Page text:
Did Herbie Hancock really invent hip-hop?
That’s what Snoop Dogg said at the end of his performance at the most recent Kennedy Awards presentation.
Now, I’d never associated Herbie Hancock with rap or hip-hop; to my thinking, he’s a jazzman from the Count Basie tree, like Quincy Jones, Clark Terry, Miles Davis and so many others. My mind’s ear hears “Rock-it” or “Watermelon Man,” that bane of junior high school bands everywhere.
And besides, if hip-hop or rap (as a musical “genre”) is essentially a spoken-word art form, then (no offense, but) its origins substantially predate Herbie’s birth, much less his impact.
Nearly 100 years ago, a vocal group named The Ink Spots was cranking out popular tunes by following a simple but tried-and-true blueprint. The high tenor voice of Bill Kenny sang the primary lyric of a number, but a spoken-word interlude was provided by the bass singer.
Louis Jordan, one of the innovators of jump-blues back in the 1940’s and a pretty fair song-writer, performed a song called “Brother, Beware!” which is entirely spoken-word (somewhat like a church sermon). “If her sister calls you ‘brother,’ you better get fu’ther” is a typical piece of the lyric.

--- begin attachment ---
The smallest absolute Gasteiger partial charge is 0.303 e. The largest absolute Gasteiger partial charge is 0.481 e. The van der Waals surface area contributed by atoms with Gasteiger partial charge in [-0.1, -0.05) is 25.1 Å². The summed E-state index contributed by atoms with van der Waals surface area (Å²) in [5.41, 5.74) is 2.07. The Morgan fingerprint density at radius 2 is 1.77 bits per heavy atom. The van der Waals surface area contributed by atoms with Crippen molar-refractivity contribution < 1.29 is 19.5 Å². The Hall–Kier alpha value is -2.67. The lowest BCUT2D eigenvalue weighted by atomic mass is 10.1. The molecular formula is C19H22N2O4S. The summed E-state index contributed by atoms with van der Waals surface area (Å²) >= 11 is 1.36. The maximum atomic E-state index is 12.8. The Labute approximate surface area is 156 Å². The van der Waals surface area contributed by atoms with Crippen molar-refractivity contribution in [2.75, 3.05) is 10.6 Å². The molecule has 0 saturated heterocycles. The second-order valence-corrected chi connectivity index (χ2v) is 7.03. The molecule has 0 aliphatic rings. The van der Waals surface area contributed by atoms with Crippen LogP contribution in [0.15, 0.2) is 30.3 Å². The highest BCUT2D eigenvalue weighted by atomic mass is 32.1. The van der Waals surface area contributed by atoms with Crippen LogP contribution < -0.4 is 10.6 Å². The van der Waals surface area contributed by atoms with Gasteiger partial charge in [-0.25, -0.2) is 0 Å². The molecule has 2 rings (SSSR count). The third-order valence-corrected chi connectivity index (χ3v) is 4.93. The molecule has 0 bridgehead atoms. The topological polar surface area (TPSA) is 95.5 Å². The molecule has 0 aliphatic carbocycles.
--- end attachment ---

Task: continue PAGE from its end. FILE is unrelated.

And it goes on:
Wasn’t the Sugar Hill Gang reaching back rather than breaking new ground?
Speaking of The Ink Spots…
One of the group’s most successful records was “The Java Jive” – you know, “I love coffee, I love tea.”
Well, I’ve been addicted to coffee for decades, and a cup of hot tea is very nice every so often. (My mom was a tea drinker, and the “tag” lines on Salada tea bags helped spur my interest in thought-provoking expressions.) Either way, it was generally a pretty simple process, cream and sugar being the only cause for pause.
Then, somebody decided to sprinkle a little cinnamon on the coffee grounds, and the next thing you know – Starbuck’s.
That’s when all the “jive” started.
But, finally, for those of us who merely crave a simple “Cuppa Joe,” we have Professor Doug Bell and his Bellevue Cadillac.